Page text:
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Industry News

Read coverage of current events and news affecting dairy producers and the industry.

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How much is $13,552,485,816,852? Let’s consider one billion first. One billion seconds ago it was 1959. Now multiply one billion by 13,552 and you have our national debt. But don’t stop there – it is constantly growing. A number that is easier to comprehend is $43,371 – each American’s share of the debt. Why don’t you go ahead and tack it on to your balance sheet?

How did we get here?
In all but four of the last 30 years, our U.S. government has spent more money than it has brought in. The most recent federal budget deficit, fiscal year 2009, was $1.4 trillion – the largest in the history of the U.S. In terms of gross domestic product (GDP), the deficit was 10 percent in 2009 – the highest since World War II. Final numbers are not available for 2010, but the Congressional Budget Office (CBO) estimates it will be around $1.3 trillion.

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With the exception of the spot period for nearby Q4 2010, the forward profit margin outlook for dairy producers is unfortunately poor as negative returns are reflected throughout next year. In our last installment of this margin outlook in July, forward profit margins in 2011 were still projected around a breakeven level through the first half of 2011, although this has since changed as forward values of feed costs and milk have diverged over the past few months.

As of mid-October, profit margins for the first half of 2011 were projected at a loss of around $2.00 per hundredweight (cwt), with losses of about $0.80 per cwt projected in Q3 2011, which we have also started tracking since our last update in July.

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A recently released economic analysis by economists at the University of Missouri’s Food and Agricultural Policy Research Institute (FAPRI) shows changing U.S. fluid milk standards for inclusion of nonfat solids to those used in California would have a significant short-term increase in all-milk price per hundredweight.

The analysis was commissioned at the request of the four co-chairmen of the Congressional Dairy Farmer Caucus, Congressman Joe Courtney, Congressman Timothy Walz, Congressman Devin Nunes and Congressman Peter Welch.

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To assist the dairy industry in selecting the right policy reform, three dairy policy experts analyzed three main legislative proposals brought forth in the past year. They announced their findings at the 2010 World Dairy Expo just after presenting them to the U.S. Secretary of Agriculture’s Dairy Industry Advisory Committee in Washington, D.C.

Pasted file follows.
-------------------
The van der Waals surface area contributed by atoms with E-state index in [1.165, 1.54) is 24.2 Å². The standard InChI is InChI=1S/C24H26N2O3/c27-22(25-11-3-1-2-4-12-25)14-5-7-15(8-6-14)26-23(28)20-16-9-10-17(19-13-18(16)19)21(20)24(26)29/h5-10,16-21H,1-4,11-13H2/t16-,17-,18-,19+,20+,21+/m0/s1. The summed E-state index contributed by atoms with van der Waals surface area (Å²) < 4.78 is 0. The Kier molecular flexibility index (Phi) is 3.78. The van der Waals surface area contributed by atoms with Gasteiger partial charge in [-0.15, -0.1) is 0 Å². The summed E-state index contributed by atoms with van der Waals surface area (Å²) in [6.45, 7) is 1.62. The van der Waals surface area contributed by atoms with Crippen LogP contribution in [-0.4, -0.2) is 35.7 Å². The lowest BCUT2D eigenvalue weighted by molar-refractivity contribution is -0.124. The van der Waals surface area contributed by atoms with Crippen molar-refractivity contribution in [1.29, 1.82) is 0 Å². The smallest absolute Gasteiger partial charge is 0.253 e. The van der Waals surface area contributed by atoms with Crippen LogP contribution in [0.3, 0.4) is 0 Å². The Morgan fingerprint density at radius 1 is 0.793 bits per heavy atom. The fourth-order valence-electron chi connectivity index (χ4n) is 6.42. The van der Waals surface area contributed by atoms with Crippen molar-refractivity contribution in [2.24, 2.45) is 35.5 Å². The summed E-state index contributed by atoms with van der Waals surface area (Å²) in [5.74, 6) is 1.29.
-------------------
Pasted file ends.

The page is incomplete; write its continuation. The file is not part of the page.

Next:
While not promoting any one plan over the other, Mark Stephenson, director of dairy policy analysis, University of Wisconsin – Madison; Chuck Nicholson, department of agribusiness, Cal Poly – San Luis Obispo; and Scott Brown, associate director, Food and Agriculture Policy Research Institute (FAPRI), University of Missouri – Columbia, displayed their assessments in an objective manner to allow people in the industry to draw their own conclusions.

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Firefighters helped extinguish an arsonist’s fire in a milking barn early in the morning Sept. 25 at a New York dairy family’s farm.

According to The Oberver-Dispatch of Utica, New York, firefighters were dispatched at 2:20 a.m. to Dave and Robin Fitch’s dairy farm for a fire that investigators now say was intentionally set.

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Dairy producers have a long history of being sustainable. We care about the environment and our cows, and we are constantly working to become more productive and efficient.

In short, we know that sustainability is good business. It is all about making the most efficient use of natural resources – such as energy, water and waste byproducts.

Today, we are presented with new challenges. Increasingly, consumers want products and services that they know are made responsibly. Research conducted by Dairy Management Inc., which manages the national dairy checkoff program, shows that “frequent milk users” – those who drink milk at least once per day – may increase their consumption if they believe dairy products are not only nutritious and good-tasting but also environmentally friendly.

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